FACTBOX-Key political risks to watch in the Gulf of Guinea
DAKAR, March 12 (Reuters) - The Gulf of Guinea, a stretch of West Africa's coast spanning more than a dozen countries, is a growing source of oil, cocoa and metals for world markets.
But rising rates of piracy, drug smuggling and political uncertainty in an area ravaged by civil wars and coups have made it a challenging area for investors.
The Gulf of Guinea runs from Guinea on Africa's northwestern tip to Angola in the south and includes Nigeria, Ghana, Ivory Coast, Democratic Republic of Congo and Gabon.
NEW ENERGY FRONTIER?
Gulf of Guinea nations produce more than 3 million barrels of oil per day - about 4 percent of total global output - mostly for European and American markets, the bulk coming from OPEC member Nigeria (2.2 million bpd).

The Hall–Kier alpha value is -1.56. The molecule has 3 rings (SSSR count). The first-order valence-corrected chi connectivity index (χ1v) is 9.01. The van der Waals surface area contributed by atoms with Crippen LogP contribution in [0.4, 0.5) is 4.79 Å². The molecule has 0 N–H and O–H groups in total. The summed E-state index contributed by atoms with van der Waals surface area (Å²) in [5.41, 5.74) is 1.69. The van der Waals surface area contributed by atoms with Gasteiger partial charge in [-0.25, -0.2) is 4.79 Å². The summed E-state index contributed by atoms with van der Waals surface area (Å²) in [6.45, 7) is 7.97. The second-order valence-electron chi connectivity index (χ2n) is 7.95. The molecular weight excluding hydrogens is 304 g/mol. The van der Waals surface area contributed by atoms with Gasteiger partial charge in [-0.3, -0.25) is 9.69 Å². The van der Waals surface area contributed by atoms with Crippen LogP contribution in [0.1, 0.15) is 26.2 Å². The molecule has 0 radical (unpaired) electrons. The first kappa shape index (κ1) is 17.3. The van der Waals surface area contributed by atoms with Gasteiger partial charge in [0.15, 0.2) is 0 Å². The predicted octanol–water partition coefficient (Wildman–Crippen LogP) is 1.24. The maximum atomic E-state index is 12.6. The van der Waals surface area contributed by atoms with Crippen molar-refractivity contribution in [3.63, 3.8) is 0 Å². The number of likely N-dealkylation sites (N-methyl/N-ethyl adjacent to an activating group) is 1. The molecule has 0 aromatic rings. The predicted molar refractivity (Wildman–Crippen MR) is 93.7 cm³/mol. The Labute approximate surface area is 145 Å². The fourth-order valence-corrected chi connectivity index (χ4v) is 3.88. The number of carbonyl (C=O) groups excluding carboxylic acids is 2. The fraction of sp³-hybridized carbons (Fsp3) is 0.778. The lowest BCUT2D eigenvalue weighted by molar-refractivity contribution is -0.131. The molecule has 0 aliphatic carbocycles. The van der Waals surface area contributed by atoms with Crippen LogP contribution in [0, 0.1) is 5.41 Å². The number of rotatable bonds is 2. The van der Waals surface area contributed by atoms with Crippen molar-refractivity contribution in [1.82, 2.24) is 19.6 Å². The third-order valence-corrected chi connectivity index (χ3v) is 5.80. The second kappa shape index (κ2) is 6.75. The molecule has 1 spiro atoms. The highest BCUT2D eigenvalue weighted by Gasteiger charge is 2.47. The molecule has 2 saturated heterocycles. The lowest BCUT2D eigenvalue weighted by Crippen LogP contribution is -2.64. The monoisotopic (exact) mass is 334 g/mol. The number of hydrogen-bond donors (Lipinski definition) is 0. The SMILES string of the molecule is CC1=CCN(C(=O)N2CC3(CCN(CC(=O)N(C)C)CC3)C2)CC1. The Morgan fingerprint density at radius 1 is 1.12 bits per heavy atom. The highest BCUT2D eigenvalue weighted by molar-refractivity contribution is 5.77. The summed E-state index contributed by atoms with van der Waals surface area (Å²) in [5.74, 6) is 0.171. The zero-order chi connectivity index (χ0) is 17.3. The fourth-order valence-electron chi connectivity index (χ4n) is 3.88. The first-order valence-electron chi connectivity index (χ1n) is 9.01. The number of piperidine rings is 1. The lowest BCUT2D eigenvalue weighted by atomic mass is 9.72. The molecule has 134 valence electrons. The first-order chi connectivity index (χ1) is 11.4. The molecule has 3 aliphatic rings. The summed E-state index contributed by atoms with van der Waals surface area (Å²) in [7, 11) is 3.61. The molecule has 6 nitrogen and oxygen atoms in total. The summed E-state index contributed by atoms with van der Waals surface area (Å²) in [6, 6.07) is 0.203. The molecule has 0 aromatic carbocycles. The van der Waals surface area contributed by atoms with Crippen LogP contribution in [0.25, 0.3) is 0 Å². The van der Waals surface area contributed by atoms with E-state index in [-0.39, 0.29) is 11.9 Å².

Smaller producers are Equatorial Guinea (200,000 bpd), Congo Republic (340,000 bpd), Gabon (230,000 bpd), Ghana (80,000 bpd), Cameroon (59,000 bpd) and Ivory Coast (40,000 bpd).
Ghana began producing oil in December 2010 and is expected to raise output to 120,000 bpd sometime this year and 250,000 bpd after three years. Sierra Leone and Liberia hope offshore drilling will produce oil for them too.
Washington estimates the Gulf of Guinea will supply about a quarter of U.S. oil by 2015 and has sent military trainers to the region to help local navies secure shipping as piracy is increasingly becoming a concern. Continued...